From next month, Amazon’s Kindle Unlimited and Kindle Owners’ Lending Library will pay out royalties “based on the number of pages read”.
So if your book is opened on someone’s Kindle and they leave page 1 on there long enough that they could’ve read it, you get cash. It’s not entirely 1 page equals 1 payment: instead, the money comes from a pot that is shared amongst all authors whose work gets included and then gets read. Says Amazon:
Here are some examples of how it would work if the fund was $10M and 100,000,000 total pages were read in the month:
The author of a 100 page book that was borrowed and read completely 100 times would earn $1,000 ($10 million multiplied by 10,000 pages for this author divided by 100,000,000 total pages).
The author of a 200 page book that was borrowed and read completely 100 times would earn $2,000 ($10 million multiplied by 20,000 pages for this author divided by 100,000,000 total pages).
The author of a 200 page book that was borrowed 100 times but only read halfway through on average would earn $1,000 ($10 million multiplied by 10,000 pages for this author divided by 100,000,000 total pages).
Just a provisional heads-up, a wary recommendation: a new edition of this productivity book is due out on 17 March. Getting Things Done was a giant success of a book that fostered a near-cult of GTD fans as they call themselves. It’s also directly helped me and I talk about it a lot in my own The Blank Screen. But in some ways it was rubbish.
Chiefly two ways. First, it was sometimes hard to get through the corporate-speak writing style. But, second, it was severely out of date. It was only written in 2001 but it’s Victorian with how it believes you can only do work emails at work. Was it ever thus? Really?
So I was excited when I heard a new edition is coming. That excitement has been tempered a bit by an interview I heard with author David Allen. I don’t know, but if he’s updated anything, it doesn’t sound like they are the core ideas. He spoke of a Palm Pilot as the ideal device for us, for instance. If you haven’t heard of that, take this as a sign that he’s talking rubbish. If you have heard of it, you know you’re not trading in your iPhone just yet.
However, a fuller blurb has been released on Amazon that says encouraging things like a claim that this is a total rewrite.
So fingers crossed I’ll be recommending the new Getting Things Done book. Right now the Kindle edition has been made available for pre-order at £6.99. Don’t accidentally order the paperback: the version of that online now is still the ancient first version.
In the meantime, here’s that Amazon publishers’ blurb:
Since it was first published in David Allen’s Getting Things Done has become one of the most influential business titles of its era, and the book on personal organisation. ‘GTD’ has become shorthand for an entire way of approaching the professional and personal tasks everyone faces in life, and has spawned an entire culture of websites, organisational tools, seminars, and offshoots.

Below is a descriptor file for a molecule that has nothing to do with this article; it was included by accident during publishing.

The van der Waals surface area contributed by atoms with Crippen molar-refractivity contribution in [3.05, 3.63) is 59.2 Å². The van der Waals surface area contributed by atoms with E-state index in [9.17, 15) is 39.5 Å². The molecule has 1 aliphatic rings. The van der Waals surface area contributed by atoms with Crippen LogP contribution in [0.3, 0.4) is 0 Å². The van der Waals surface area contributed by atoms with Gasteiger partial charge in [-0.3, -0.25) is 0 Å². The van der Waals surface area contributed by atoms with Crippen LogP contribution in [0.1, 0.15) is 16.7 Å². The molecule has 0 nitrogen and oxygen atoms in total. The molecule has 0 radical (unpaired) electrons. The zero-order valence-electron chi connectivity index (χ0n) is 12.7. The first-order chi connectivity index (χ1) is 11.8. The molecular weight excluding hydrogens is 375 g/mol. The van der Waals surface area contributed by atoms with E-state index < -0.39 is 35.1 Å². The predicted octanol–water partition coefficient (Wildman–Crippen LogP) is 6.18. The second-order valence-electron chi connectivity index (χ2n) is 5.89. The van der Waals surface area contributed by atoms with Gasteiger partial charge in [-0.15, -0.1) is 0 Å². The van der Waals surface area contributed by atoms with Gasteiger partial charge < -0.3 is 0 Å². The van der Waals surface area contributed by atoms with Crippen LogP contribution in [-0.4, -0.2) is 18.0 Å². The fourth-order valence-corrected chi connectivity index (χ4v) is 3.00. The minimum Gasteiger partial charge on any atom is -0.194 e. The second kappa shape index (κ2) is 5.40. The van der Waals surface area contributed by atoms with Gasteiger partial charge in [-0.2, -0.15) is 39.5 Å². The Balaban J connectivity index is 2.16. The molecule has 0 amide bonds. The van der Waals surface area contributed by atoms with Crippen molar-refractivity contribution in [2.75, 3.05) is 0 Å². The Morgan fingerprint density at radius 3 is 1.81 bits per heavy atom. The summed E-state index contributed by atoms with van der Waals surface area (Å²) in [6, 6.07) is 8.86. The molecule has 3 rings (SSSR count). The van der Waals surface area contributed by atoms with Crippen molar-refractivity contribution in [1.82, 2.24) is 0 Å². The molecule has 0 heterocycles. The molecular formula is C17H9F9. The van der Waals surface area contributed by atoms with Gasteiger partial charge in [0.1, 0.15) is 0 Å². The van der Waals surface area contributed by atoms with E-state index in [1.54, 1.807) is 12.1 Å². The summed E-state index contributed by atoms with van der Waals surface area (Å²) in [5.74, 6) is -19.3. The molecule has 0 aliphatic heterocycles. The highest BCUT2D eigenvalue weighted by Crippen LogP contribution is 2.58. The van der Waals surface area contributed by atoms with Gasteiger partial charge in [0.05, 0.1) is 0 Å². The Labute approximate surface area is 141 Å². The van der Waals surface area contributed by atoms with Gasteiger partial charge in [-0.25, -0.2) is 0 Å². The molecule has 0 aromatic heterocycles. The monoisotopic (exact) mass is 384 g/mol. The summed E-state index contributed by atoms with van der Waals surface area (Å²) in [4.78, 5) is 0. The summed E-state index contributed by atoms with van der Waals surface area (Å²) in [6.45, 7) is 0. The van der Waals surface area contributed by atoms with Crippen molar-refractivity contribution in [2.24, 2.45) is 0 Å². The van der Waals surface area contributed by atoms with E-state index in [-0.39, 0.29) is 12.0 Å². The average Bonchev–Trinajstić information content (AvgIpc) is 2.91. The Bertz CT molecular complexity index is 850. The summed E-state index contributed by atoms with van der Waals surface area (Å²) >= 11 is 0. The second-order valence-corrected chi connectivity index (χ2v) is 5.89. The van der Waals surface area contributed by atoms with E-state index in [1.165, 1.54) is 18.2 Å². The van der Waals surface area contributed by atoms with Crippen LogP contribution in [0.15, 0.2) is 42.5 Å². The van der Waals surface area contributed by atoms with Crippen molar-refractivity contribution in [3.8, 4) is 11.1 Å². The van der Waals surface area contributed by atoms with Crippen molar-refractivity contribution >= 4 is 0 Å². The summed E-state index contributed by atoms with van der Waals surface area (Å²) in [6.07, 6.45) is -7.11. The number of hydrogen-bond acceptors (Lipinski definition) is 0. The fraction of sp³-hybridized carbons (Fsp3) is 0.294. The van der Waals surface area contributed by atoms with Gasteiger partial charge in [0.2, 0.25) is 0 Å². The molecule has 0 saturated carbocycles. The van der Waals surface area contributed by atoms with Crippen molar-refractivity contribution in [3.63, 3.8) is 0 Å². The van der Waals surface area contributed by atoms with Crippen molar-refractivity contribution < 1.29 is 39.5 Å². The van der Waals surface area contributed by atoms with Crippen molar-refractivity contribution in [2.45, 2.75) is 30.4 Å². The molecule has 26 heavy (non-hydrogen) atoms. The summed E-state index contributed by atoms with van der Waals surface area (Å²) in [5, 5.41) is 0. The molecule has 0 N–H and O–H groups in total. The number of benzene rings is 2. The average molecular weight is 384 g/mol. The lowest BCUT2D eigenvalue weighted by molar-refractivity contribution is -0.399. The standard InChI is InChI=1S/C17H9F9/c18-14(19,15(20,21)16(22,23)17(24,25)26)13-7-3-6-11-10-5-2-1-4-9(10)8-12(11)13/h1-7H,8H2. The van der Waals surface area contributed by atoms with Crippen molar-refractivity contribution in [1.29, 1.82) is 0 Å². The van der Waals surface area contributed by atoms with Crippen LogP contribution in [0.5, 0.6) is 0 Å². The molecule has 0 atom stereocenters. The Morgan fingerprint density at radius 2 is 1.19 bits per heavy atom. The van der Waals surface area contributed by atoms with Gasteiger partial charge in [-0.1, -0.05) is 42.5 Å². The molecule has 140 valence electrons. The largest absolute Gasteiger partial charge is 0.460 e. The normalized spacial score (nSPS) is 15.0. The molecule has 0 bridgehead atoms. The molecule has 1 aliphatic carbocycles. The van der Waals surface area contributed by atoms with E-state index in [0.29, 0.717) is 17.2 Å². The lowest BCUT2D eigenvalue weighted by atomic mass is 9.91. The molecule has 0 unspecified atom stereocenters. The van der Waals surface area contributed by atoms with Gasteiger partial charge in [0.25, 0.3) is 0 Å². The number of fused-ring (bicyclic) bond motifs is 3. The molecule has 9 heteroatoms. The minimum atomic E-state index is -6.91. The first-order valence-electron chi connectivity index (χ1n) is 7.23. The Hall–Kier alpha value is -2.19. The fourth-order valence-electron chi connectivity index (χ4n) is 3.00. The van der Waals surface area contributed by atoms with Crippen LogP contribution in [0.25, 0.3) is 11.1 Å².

For this revised and updated edition, David Allen has rewritten the book from start to finish, tweaking his classic text with new tools and technologies, and adding material that will make the book evergreen for the coming decades. Also new is a glossary of GTD terms; The GTD Path of Mastership – a description of what Allen has learned and is now teaching regarding the lifelong craft of integrating these practices, to the end-game of the capability of dealing with anything in life, by getting control and focus; and a section on the cognitive science research that validates GTD principles
I love ’em both, paper and ebooks. But it has been said and I have wondered whether I retain more from things I read on paper than on screens. Maybe so, but if it’s true, it looks like that may be more down to me than to the technology – except in one key respect.
A new study which found that readers using a Kindle were “significantly” worse than paperback readers at recalling when events occurred in a mystery story is part of major new Europe-wide research looking at the impact of digitisation on the reading experience.
The study, presented in Italy at a conference last month and set to be published as a paper, gave 50 readers the same short story by Elizabeth George to read. Half read the 28-page story on a Kindle, and half in a paperback, with readers then tested on aspects of the story including objects, characters and settings.
Anne Mangen of Norway’s Stavanger University, a lead researcher on the study, thought academics might “find differences in the immersion facilitated by the device, in emotional responses” to the story. Her predictions were based on an earlier study comparing reading an upsetting short story on paper and on iPad. “In this study, we found that paper readers did report higher on measures having to do with empathy and transportation and immersion, and narrative coherence, than iPad readers,” said Mangen.
But instead, the performance was largely similar, except when it came to the timing of events in the story. “The Kindle readers performed significantly worse on the plot reconstruction measure, ie, when they were asked to place 14 events in the correct order.”
My personal blog this week is about a claim that ebooks and specifically Kindle have had their day and are now steadying off as just one format instead of the dominant one. I don’t know if it’s true but there’s something to it and I’d be okay if ebooks stayed as one option.